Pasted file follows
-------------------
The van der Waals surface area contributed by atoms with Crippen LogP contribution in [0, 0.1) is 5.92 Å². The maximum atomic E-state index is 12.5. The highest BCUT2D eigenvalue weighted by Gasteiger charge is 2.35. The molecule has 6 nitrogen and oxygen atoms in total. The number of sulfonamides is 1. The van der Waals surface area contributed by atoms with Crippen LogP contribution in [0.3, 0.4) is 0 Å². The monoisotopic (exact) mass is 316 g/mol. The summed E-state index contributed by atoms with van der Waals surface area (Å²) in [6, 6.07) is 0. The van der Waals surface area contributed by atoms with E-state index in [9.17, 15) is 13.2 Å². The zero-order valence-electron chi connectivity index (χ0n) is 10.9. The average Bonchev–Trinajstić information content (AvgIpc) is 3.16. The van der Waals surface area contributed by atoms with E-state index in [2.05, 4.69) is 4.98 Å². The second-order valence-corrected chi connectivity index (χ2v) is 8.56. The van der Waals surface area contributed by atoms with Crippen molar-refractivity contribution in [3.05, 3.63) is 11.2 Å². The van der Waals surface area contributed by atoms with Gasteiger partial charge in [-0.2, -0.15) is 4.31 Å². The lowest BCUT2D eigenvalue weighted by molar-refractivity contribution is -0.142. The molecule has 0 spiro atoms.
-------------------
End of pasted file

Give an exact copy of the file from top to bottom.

The van der Waals surface area contributed by atoms with Crippen LogP contribution in [0, 0.1) is 5.92 Å². The maximum atomic E-state index is 12.5. The highest BCUT2D eigenvalue weighted by Gasteiger charge is 2.35. The molecule has 6 nitrogen and oxygen atoms in total. The number of sulfonamides is 1. The van der Waals surface area contributed by atoms with Crippen LogP contribution in [0.3, 0.4) is 0 Å². The monoisotopic (exact) mass is 316 g/mol. The summed E-state index contributed by atoms with van der Waals surface area (Å²) in [6, 6.07) is 0. The van der Waals surface area contributed by atoms with E-state index in [9.17, 15) is 13.2 Å². The zero-order valence-electron chi connectivity index (χ0n) is 10.9. The average Bonchev–Trinajstić information content (AvgIpc) is 3.16. The van der Waals surface area contributed by atoms with E-state index in [2.05, 4.69) is 4.98 Å². The second-order valence-corrected chi connectivity index (χ2v) is 8.56. The van der Waals surface area contributed by atoms with Crippen molar-refractivity contribution in [3.05, 3.63) is 11.2 Å². The van der Waals surface area contributed by atoms with Gasteiger partial charge in [-0.2, -0.15) is 4.31 Å². The lowest BCUT2D eigenvalue weighted by molar-refractivity contribution is -0.142. The molecule has 0 spiro atoms.